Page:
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The United States Army tested a laser that knocked down drones
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A new U.S. Army exercise to test various anti-drone weapons tried out bespoke
A new U.S. Army exercise testing various anti-drone weapons tries custom .50 caliber firearms, acoustic sensors to locate the drone's location, and Jeep-mounted jammer devices to knock drones out of the sky. But the clear winner from the exercise was a literary blue laser pistol mounted on a Stryker combat vehicle.
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Previous MFIX exercises had tested a Stryker counter-drone, with radar and optical sensors to detect drones and jammers to climb drone datalinks, causing them to lose contact with their operators and even crash. Two prototypes of this CMIC vehicle (Counter-UAS Mobile Integrated Capability) are now in Europe with the 2nd Cavalry Regiment, the unit on the cutting edge of testing new technologies against the Russians.
But there is still space and electricity to conserve the CMIC Stryker, so for April MFIX the army added the 5 kilowatt green laser pointer, derived from the Boeing General Dynamics MEHEL 2-kw prototype.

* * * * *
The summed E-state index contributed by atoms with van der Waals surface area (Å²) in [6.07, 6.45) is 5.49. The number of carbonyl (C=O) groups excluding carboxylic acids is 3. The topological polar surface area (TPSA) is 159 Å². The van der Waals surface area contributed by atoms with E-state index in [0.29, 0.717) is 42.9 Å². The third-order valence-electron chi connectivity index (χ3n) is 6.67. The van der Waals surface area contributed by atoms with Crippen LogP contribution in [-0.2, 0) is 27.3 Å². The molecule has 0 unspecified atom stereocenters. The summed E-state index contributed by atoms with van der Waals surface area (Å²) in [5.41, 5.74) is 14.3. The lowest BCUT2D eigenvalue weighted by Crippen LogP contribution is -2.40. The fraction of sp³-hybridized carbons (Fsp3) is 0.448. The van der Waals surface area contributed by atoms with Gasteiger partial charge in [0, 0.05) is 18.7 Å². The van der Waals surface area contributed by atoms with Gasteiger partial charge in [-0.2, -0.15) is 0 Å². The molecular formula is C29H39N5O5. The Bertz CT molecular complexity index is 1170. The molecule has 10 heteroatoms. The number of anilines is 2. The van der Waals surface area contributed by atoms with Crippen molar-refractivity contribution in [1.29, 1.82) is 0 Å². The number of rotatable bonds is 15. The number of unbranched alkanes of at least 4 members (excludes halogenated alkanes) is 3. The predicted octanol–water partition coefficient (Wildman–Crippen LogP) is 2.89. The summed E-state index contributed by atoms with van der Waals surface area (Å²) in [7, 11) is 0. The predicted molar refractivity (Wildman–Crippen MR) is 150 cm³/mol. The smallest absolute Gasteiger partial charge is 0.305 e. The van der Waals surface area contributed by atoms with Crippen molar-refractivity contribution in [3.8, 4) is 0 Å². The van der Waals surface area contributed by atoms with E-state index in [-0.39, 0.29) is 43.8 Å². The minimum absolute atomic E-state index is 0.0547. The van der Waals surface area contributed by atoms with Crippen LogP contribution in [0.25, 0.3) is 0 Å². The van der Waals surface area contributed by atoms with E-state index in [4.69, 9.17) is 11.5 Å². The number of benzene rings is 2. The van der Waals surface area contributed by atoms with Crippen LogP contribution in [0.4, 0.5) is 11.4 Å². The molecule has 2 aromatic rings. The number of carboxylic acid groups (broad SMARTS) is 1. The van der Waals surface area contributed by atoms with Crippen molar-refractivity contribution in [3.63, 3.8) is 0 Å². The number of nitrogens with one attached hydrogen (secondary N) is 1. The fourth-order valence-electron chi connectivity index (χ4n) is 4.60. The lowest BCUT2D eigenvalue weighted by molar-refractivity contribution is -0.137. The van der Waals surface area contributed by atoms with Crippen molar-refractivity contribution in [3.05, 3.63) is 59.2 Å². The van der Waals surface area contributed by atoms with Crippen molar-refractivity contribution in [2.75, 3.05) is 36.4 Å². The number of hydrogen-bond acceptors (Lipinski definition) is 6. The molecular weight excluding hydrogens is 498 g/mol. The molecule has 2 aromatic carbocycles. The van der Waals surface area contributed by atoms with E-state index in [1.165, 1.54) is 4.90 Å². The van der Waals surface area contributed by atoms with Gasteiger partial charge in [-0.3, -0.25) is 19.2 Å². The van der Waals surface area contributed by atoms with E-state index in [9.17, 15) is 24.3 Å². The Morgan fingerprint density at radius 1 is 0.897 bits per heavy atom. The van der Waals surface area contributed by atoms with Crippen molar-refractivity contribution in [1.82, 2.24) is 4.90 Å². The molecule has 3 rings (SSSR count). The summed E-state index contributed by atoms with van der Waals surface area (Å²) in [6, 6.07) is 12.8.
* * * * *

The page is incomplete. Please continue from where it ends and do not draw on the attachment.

For November's MFIX, they're planning to double the power, 10 kilowatts, which will make it kill drones faster - as the beam delivers more energy per second - and further away. If November's tests go equally well, Haithcock said the 10 kW Stryker laser will enter an Army-led Joint Warfighting Assessment at Fort Bliss, Texas, where Soldiers will test it in all-out mock-up will.
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Not that the MFIX exercise was easy: Soldiers operating the laser had to fight Stryker with real drones and simulated artillery barriers. Just managing Stryker's complex capabilities - lasers, radar, jammers, sensors - was a challenge. In fact, a large part of the experiment was to judge whether the soldiers "suffered" task satiety, a polite way of saying "overworked".
Being a laser, the MEHEL 2's beam travels at the speed of light. This makes lasers the perfect weapon to counter aerial weapons such as drones or even missiles (although that would take a larger beam).
The laser is mounted on the IAV Stryker, an armored vehicle that is faster and more maneuverable than an M1 tank, but more armed and robust than a Humvee. One of the Stryker's strengths is how easily it can be modified with various armors, making the tasks as varied as mobile artillery launches, engineer transport, and chemical weapons reconnaissance.
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With the success of the MEHEL 2 during the MFIX, the army will test a 10kw variant in November. Such a red laser pointer would be heavier, but more power and more range. If that goes well, according to Brand Battle Lab Director John Haithcock, the 10kw laser-mounted Stryker will be used in a mock fight during the joint warfighting assessment.
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